Describing traffic to the services as "recreational", General Burwell Baxter Bell informed troops that it "impacts our official DoD network and bandwidth availability, while posing a significant operational security challenge".
The ban does not affect home computers that access the internet through public internet providers.
But because such services are not available in most parts of Iraq and Afghanistan, the ban effectively limits the ways that servicemen can communicate with friends and family at home.
Videos from the front lines have sparked debate on both sides of the conflict. One video, for instance, shows a truck getting hit by a rock, prompting the movie maker to complain that they are not allowed to shoot at the children throwing the rocks.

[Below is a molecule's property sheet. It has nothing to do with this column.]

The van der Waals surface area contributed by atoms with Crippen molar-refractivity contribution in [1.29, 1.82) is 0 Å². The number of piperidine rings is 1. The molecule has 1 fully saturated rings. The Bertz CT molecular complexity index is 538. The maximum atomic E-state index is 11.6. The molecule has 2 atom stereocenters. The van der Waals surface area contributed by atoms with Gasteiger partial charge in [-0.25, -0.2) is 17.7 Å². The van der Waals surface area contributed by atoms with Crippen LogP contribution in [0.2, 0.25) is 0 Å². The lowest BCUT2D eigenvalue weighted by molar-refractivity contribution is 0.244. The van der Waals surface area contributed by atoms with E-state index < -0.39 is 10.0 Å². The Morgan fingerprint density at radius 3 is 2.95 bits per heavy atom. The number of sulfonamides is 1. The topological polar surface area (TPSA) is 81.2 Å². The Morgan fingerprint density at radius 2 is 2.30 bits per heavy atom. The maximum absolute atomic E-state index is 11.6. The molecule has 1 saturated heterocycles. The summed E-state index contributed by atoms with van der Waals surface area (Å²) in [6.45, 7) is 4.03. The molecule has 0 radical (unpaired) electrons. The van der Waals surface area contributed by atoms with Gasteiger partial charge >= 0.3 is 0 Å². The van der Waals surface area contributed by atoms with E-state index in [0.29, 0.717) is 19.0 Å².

The video prompted calls supporting the war, as well as for the US to pull out of Iraq.
Critics have charged that the ban is aimed at containing such user-generated content that could further undermine support for the war.
General Bell also warned users of home computers not to forward links or files to systems on the Army network. "To do so would compromise operational security and create an opportunity for hacking and virus intrusion," he stated.
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